Child protection expert is concerned school abuse redress scheme is not fit for purpose

Special rapporteur Conor O’Mahony says qualifying criteria and time limits are issues

The revised Department of Education scheme for compensating people who suffered sexual abuse while in day schools has been criticised on two separate fronts.

The ex-gratia scheme arises from the case won in the European Court of Human Rights seven years ago by Louise O'Keeffe, who was abused in the 1970s by Leo Hickey, then principal of the national school in Dunderrow, in west Cork.

The State denied any civil liability, saying it had not been directly involved in the running of the school. Ms O’Keeffe failed in her case against the State in the Irish courts. However she won at the European Court of Human Rights, in Strasbourg.

After her victory, the department set up a scheme aimed at delivering compensation to those who had initiated similar sexual abuse cases, but who had not progressed them or had discontinued them because of the attitude the Irish courts had taken. That scheme collapsed two years ago when it was ruled not to be in keeping with the Strasbourg ruling.


Up to 350 people might be in a position to access the now revised scheme, which involves payments of €84,000 for those who qualify.

However Prof Conor O’Mahony, the special rapporteur on child protection, has concerns the revised scheme might again prove not to be fit for purpose.

One of the reasons for his concern is a new criteria for qualification. It says applicants must show that if guidelines issued to schools in the early 1990s had been in place at the time the sexual abuse occurred, “there would have been a real prospect of altering the outcome or mitigating the harm suffered”.

“It is entirely speculative and subjective to ask whether a set of child protection procedures which were not in place when the abuse occurred might have made any difference,” according to Mr O’Mahony.

“The salient point is that they were not in place. This was the basis on which the [Strasbourg] court ruled in favour of Louise O’Keeffe.”

A restrictive approach on the part of the department could lead to many of the applications failing, he said. He is also unhappy with the fact that, in order to qualify for the scheme, a person has to have taken a legal case prior to the start of this month.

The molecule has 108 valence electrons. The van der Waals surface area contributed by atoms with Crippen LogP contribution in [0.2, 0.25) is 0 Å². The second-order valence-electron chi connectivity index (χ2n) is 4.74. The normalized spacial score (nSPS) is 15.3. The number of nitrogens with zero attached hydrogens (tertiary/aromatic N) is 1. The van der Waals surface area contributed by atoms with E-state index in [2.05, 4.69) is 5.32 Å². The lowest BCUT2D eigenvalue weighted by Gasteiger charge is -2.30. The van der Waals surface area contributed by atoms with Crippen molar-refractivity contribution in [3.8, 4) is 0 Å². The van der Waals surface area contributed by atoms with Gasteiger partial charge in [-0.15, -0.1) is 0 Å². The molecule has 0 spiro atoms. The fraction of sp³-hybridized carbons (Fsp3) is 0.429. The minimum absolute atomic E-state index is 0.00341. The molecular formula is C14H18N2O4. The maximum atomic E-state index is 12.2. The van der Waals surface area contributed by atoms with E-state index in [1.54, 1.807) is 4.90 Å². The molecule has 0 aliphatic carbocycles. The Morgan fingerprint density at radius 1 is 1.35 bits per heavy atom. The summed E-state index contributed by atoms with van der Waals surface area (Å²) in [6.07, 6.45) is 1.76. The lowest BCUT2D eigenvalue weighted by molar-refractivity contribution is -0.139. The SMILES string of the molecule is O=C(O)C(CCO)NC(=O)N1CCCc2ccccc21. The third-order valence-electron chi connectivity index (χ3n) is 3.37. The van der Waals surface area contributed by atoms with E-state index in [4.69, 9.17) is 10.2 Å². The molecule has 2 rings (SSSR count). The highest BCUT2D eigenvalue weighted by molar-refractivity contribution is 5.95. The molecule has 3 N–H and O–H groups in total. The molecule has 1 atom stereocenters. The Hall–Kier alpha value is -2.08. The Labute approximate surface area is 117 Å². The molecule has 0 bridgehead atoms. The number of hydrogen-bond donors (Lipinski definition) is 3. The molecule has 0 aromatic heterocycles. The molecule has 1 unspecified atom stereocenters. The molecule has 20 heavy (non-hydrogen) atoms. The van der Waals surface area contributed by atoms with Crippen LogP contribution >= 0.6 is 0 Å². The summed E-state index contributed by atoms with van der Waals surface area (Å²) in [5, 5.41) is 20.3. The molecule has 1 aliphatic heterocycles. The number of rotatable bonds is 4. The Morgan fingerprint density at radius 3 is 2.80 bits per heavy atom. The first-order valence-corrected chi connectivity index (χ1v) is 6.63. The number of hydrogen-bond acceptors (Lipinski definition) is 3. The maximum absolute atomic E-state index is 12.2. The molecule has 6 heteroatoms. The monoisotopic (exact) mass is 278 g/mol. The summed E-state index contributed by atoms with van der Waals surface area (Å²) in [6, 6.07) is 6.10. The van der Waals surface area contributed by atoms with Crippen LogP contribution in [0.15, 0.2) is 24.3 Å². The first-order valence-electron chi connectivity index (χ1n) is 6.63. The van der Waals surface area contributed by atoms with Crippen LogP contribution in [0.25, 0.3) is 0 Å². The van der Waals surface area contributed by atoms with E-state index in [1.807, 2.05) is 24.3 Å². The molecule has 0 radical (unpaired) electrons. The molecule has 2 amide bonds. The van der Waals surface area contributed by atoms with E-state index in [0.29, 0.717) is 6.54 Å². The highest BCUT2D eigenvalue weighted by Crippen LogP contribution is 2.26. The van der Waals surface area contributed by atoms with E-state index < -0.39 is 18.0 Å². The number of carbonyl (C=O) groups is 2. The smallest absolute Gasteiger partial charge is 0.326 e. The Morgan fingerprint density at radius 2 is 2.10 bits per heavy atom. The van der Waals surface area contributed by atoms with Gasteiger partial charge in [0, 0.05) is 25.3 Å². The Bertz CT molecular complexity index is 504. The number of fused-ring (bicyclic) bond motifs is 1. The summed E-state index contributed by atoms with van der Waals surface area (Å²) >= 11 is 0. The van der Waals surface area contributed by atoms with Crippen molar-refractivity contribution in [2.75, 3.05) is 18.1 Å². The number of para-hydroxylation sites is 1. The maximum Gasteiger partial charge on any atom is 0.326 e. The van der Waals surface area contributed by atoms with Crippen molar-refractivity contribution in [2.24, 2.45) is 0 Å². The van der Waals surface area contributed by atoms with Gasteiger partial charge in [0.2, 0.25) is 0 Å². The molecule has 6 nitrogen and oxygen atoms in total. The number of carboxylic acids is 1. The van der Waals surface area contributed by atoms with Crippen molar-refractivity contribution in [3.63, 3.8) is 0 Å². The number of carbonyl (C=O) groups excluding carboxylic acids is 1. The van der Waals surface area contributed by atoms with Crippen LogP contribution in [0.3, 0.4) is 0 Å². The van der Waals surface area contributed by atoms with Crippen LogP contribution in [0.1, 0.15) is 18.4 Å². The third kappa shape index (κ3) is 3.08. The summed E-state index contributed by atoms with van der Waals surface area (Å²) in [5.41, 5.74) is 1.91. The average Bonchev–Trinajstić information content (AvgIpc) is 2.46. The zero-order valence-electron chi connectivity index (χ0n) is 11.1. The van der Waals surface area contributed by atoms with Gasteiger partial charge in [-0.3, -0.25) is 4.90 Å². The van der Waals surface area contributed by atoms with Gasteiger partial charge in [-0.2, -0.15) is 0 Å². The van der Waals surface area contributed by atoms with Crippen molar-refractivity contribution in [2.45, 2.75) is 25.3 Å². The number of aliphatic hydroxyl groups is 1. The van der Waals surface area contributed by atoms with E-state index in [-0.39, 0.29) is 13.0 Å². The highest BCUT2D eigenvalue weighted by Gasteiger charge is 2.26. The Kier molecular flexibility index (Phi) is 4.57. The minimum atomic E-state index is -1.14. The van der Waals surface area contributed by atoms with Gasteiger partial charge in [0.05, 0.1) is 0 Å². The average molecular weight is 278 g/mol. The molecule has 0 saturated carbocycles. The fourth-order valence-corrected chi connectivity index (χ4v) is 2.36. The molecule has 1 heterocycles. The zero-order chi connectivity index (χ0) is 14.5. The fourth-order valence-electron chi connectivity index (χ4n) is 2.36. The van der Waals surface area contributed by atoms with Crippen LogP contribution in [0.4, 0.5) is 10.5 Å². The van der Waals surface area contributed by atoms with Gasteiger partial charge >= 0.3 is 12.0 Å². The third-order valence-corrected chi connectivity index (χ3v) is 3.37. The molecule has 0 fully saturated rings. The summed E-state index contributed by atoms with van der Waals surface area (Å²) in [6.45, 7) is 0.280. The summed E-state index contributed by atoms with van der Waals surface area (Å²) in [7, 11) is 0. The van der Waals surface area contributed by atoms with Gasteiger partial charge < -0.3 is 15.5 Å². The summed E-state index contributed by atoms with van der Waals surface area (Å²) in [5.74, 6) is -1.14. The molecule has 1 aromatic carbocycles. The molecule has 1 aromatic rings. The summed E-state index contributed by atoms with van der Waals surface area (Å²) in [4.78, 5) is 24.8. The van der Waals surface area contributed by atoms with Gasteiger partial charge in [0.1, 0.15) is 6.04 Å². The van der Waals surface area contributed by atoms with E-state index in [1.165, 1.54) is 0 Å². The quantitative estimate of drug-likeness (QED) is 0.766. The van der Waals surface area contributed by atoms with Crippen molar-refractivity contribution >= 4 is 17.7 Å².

Ms O’Keeffe told The Irish Times that she too is unhappy that the scheme remains targeted at those who have taken legal cases.

At the time Hickey was convicted, 21 former students came forward to tell the court of being abused by him she said, but she was the only one who had taken legal action.

The other former students cannot access the department’s revised scheme, though they too had been abused by a man who has since been convicted for child abuse.

“There are 20 other girls from that school who gave evidence in that court, who came forward as witnesses, and they are left hung out to dry.”

She says there are many others who are in a similar position but the department is trying to avoid being held responsible for their cases.

“All they can see is numbers. They are not seeing the human being. They are not seeing sexual abuse on a child and the devastating effect it has. If they saw that, and if they took account of that, then they would not have narrowed and put a deadline [on having taken legal action to qualify for the scheme] in the way they have.”

The revised scheme is being reviewed by the the Irish Human Rights and Equality Commission (IHREC), which earlier this month issued a report criticising Ireland’s “restrictive” response to the O’Keeffe ruling.

The department, for its part, says that the purpose of the ex-gratia scheme is to address those people who were in the court system and were affected directly by the O’Keeffe ruling.

“It is not a general redress scheme,” said a source. “It is an ex-gratia scheme set up specifically to deal with the [Strasbourg] judgment.”